2017 Driver Rankings: Fuji GT 500km Race

Welcome to the second installment of Super GT World’s 2017 Driver Rankings series. Here, we take a look at the 33rd running of the Fuji GT 500km Race, held on the Golden Week holiday of May 4, 2017, at Fuji International Speedway. (For our driver rankings for the 2017 Okayama GT 300km Race, click here.)

Our driver rankings are calculated by taking the average of each individual driver’s ten fastest laps during the race session. For the Suzuka 1000km, we will average each driver’s twenty fastest race laps.

The methodology is inspired by the works of racing driver David Heinemeier Hansson, who provides similar analytical breakdowns for World Endurance Championship, European Le Mans Series, and IMSA WeatherTech SportsCar Championship races.

Timing and scoring data was taken from the data available through the official 2017 Super GT Live Timing App, available exclusively on iOS devices such as iPhone and iPad. Live functionality will cost a one-time fee of ¥860 JPY/$7.99 USD/£7.99 GBP, all other functions are free of charge.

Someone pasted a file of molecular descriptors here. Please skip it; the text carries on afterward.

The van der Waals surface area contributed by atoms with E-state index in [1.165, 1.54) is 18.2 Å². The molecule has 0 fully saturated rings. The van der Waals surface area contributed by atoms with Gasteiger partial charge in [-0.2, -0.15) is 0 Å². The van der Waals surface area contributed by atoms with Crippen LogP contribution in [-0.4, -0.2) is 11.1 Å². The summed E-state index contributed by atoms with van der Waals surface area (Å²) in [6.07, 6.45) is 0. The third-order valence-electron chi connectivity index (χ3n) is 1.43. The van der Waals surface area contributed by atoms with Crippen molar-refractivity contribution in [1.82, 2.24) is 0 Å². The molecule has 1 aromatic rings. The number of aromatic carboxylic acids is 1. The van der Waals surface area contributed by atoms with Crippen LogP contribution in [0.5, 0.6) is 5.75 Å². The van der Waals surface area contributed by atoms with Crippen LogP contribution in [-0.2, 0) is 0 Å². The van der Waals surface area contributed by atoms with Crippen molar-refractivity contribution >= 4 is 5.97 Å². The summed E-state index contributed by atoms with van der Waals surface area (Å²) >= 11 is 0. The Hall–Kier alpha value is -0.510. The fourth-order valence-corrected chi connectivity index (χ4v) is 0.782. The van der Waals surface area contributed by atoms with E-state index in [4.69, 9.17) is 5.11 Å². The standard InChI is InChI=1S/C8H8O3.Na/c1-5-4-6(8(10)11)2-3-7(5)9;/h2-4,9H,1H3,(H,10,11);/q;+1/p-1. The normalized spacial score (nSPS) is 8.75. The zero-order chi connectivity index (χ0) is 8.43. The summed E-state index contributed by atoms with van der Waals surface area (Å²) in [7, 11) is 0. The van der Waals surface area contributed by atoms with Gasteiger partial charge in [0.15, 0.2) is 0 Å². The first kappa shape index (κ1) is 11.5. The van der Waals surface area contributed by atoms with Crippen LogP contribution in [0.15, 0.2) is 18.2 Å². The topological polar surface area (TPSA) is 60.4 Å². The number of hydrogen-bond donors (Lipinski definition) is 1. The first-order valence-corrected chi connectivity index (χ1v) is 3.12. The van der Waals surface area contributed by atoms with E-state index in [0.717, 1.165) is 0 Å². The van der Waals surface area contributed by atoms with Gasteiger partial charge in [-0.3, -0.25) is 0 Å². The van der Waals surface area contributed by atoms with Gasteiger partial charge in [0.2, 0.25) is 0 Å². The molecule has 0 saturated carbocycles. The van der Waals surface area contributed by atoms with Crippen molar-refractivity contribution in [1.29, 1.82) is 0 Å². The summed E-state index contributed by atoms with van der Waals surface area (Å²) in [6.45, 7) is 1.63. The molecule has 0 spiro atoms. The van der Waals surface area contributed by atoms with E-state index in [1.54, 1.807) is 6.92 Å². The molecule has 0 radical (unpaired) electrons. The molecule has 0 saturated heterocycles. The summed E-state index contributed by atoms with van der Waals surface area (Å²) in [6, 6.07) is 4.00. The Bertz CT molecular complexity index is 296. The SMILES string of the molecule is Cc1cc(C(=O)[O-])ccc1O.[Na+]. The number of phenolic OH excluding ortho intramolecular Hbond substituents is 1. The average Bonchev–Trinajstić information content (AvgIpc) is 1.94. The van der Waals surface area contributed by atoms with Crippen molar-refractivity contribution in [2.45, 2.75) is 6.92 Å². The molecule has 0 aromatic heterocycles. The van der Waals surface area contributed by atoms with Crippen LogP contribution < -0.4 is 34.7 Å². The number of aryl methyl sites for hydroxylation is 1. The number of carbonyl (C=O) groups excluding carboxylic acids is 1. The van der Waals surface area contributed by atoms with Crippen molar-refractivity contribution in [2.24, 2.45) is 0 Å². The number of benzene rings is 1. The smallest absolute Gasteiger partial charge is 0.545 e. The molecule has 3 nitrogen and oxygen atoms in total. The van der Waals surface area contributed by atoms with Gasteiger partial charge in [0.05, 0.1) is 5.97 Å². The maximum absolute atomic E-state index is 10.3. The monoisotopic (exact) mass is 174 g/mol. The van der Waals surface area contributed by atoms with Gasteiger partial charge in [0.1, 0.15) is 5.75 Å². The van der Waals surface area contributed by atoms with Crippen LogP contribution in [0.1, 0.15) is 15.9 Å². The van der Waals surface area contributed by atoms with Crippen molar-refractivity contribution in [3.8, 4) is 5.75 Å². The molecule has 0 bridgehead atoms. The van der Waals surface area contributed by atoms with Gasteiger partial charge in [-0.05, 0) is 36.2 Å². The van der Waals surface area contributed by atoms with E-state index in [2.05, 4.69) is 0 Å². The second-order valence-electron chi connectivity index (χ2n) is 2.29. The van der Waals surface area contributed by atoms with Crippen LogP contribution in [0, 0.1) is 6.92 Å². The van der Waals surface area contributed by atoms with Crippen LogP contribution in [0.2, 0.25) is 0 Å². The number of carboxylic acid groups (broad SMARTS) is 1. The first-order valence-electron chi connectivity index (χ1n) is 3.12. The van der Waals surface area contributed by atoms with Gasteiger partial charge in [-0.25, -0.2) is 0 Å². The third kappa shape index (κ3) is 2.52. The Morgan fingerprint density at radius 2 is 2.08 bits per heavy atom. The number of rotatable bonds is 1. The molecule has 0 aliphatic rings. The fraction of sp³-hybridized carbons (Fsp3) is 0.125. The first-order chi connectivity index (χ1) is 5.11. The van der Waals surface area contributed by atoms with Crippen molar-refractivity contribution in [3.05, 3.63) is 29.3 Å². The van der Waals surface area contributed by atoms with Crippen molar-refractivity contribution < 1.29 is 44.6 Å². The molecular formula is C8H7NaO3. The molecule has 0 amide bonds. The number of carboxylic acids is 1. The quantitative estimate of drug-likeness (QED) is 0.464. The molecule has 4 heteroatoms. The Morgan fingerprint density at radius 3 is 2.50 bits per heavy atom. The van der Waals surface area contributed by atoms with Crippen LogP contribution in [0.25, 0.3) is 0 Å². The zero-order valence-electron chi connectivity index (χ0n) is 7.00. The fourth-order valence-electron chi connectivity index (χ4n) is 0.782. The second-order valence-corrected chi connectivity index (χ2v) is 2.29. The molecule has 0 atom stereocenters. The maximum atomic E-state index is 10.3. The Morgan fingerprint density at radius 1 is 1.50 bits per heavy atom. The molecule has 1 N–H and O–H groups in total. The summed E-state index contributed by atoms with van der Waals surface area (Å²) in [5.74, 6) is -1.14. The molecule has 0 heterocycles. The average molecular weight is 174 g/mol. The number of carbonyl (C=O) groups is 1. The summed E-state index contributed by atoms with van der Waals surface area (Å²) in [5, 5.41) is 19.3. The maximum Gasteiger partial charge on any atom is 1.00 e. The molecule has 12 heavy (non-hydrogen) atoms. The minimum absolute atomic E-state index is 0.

Race Conditions

Weather for the 2017 Fuji 500km was fine, sunny, and dry throughout the weekend. At the start of the race on Thursday afternoon, the air temperature was 19°C, and the track temperature was 29°C. By the middle of the race, temperatures had risen significantly, up to as high as 24°C air temperature, and 35°C track temperature.

There were no safety cars during the race, and only one non-classified runner during the race. However, due to crash damage from previous sessions, both the #50 INGING & Arnage Racing Ferrari 488 GT3 and the #360 RunUp Nissan GT-R GT3 withdrew from the event.





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Some observations – and there’s quite a lot of them!

The conditions of this race tend to favor the drivers who did two stints at the wheel. Teams will typically give their faster drivers two stints during this particular race to maximize their time at the wheel, and they’ll respond by going faster still.